nkandla-hivisrealI had to tell a young girl that she is HIV positive today. I can't even describe to you how unbearably heartbreaking it was.

There was a team of caregivers going to a high school to do peer education (teach about HIV/AIDS etc) and then offer VCT (Volunteer Counseling and Testing) so I tagged along. I knew I wouldn't be able to understand the speeches made by the caregivers, but I at least wanted to go to the assembly/panel and see how the students responded and offer my help in doing testing if they needed it.

The assembly was really great. The students interacted with the caregivers, asked pertinent questions and seemed genuinely interested in learning more about the transmission of HIV, testing for it, etc. Towards the end, I suppose the students were itchin to know who the blonde-haired blue-eyed girl on the stage was, and so asked the panel if I would get up and say something to them. Goodness, I was so caught off guard. Of course, I didn't have anything prepared and being that the entire panel was speaking in Zulu, I had no idea what the caregivers had already told them, so I didn't really know what to add. Despite this, one of the caregivers encouraged me to get up and say something, because he said they "just wanted to hear my voice."

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nkandla-kittenI rescued a kitten today! Omigoodness she is absolutely precious and wonderful. She's actually cuddled up on my shoulder as I'm typing this. I was walking home from the center after working then playing with the kids and along the road I all the sudden noticed two baby kittens (no more than 3 weeks old) snuggling on the side of the road.

When I got closer, I noticed that one of them wasn't breathing....oh man it was so incredibly sad. This one little kitten was just snuggling up against her dead sibling. Of course I had to take her home. I knelt down to pick her up and she went limp in my hands and immediately started cuddling with me. I took her back to the convent, and she's basically been purring in my arms and on my shoulders ever since. Oh man I would take her home with me in a heart beat if customs would let me keep her. She is absolutely beautiful; all black with glowing blue-green eyes. Unfortunately, there are too many animals here at the convent for the sisters to take care of her, so we are going to take her to the highschool and either have the principal or one of the teachers look after her. Being out here has made me want animals so badly. I've always been crazy about animals, but now all I can think about is someday having a BIG yard with dogs, cats, goats, and pot-belly pigs!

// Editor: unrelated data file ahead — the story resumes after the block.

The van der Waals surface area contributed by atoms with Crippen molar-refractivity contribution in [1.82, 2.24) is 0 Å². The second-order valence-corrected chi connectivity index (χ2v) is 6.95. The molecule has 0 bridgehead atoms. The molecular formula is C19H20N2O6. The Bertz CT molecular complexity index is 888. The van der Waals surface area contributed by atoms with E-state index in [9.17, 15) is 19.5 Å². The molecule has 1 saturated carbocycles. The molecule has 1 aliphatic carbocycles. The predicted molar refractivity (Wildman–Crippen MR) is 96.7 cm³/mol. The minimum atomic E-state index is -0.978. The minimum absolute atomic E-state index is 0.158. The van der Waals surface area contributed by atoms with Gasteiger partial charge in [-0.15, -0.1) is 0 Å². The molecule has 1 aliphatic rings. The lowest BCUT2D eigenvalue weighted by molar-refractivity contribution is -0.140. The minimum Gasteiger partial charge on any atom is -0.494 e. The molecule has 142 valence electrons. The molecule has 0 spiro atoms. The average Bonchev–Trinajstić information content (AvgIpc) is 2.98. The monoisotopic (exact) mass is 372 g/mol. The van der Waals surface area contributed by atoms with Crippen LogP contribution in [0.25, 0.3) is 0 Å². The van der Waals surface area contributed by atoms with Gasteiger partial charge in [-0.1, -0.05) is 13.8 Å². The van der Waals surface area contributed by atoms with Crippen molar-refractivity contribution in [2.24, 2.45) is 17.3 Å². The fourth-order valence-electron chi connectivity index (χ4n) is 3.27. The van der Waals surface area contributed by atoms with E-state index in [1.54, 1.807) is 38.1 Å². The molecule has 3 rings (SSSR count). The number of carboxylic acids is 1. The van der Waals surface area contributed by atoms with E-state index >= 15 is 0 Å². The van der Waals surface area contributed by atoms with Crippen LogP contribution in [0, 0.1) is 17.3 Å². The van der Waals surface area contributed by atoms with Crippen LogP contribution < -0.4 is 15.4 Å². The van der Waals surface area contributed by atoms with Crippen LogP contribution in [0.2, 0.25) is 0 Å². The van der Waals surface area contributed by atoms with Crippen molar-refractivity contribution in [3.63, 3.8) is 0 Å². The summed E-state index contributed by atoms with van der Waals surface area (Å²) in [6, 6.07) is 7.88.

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nkandla-hivisrealI went out with one of the teams on home visits for the first time yesterday (Monday). All the work I've done before for Sizanani Outreach has been strictly for AIDS patients. These home visits are different in that we follow up on people who were either referred by others in the community (usually children whose parents or guardians have died), or on those either too sick or too far away to visit the clinics.

At each of the homes we visited I was shocked to see just how many toddlers there were running around, all with dirty and/or improper clothing, and almost always malnourished. A lady who is HIV positivie with seven children was feeding her 9 month old porridge with a huge spoon. This baby was about the size of a 6 month old. We tried teaching her about the nutrition that the baby needs, but she didn't really listen. I thought that the area of Nkandla that I am in living in was poor...I had no idea how bad it could really get until Monday. Some of the homes we visited were only four wheel drive accessible and took over an hour to get to (by car) from town. Most of these people have hardly any food, no livestock, no gardens, and no water close by. I have no idea how they survive. For homes such as these, the Sizanani Outreach program gives food parcel packages, but of course it's only enough to sustain them for a short time. Like I mentioned before, almost all of these people rely on the government for Disability Grants to pay for food.